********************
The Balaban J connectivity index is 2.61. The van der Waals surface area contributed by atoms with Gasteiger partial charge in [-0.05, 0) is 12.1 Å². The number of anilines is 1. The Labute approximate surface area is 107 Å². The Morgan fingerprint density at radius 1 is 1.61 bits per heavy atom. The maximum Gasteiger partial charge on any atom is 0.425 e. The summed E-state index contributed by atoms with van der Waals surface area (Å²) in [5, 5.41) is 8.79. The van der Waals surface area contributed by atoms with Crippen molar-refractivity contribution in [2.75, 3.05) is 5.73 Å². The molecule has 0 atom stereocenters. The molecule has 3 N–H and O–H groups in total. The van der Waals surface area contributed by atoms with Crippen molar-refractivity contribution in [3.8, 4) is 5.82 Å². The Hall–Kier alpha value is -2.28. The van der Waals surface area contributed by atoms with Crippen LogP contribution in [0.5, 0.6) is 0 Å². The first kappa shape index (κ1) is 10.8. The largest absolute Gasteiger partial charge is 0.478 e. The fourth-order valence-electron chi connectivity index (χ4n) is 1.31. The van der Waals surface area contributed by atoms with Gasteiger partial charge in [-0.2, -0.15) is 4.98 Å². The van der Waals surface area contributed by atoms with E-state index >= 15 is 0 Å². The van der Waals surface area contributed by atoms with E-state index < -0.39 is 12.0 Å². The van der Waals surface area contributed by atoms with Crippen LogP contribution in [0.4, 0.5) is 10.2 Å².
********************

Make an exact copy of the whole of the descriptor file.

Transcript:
The Balaban J connectivity index is 2.61. The van der Waals surface area contributed by atoms with Gasteiger partial charge in [-0.05, 0) is 12.1 Å². The number of anilines is 1. The Labute approximate surface area is 107 Å². The Morgan fingerprint density at radius 1 is 1.61 bits per heavy atom. The maximum Gasteiger partial charge on any atom is 0.425 e. The summed E-state index contributed by atoms with van der Waals surface area (Å²) in [5, 5.41) is 8.79. The van der Waals surface area contributed by atoms with Crippen molar-refractivity contribution in [2.75, 3.05) is 5.73 Å². The molecule has 0 atom stereocenters. The molecule has 3 N–H and O–H groups in total. The van der Waals surface area contributed by atoms with Crippen molar-refractivity contribution in [3.8, 4) is 5.82 Å². The Hall–Kier alpha value is -2.28. The van der Waals surface area contributed by atoms with Crippen LogP contribution in [0.5, 0.6) is 0 Å². The first kappa shape index (κ1) is 10.8. The largest absolute Gasteiger partial charge is 0.478 e. The fourth-order valence-electron chi connectivity index (χ4n) is 1.31. The van der Waals surface area contributed by atoms with Gasteiger partial charge in [-0.2, -0.15) is 4.98 Å². The van der Waals surface area contributed by atoms with E-state index >= 15 is 0 Å². The van der Waals surface area contributed by atoms with E-state index < -0.39 is 12.0 Å². The van der Waals surface area contributed by atoms with Crippen LogP contribution in [0.4, 0.5) is 10.2 Å².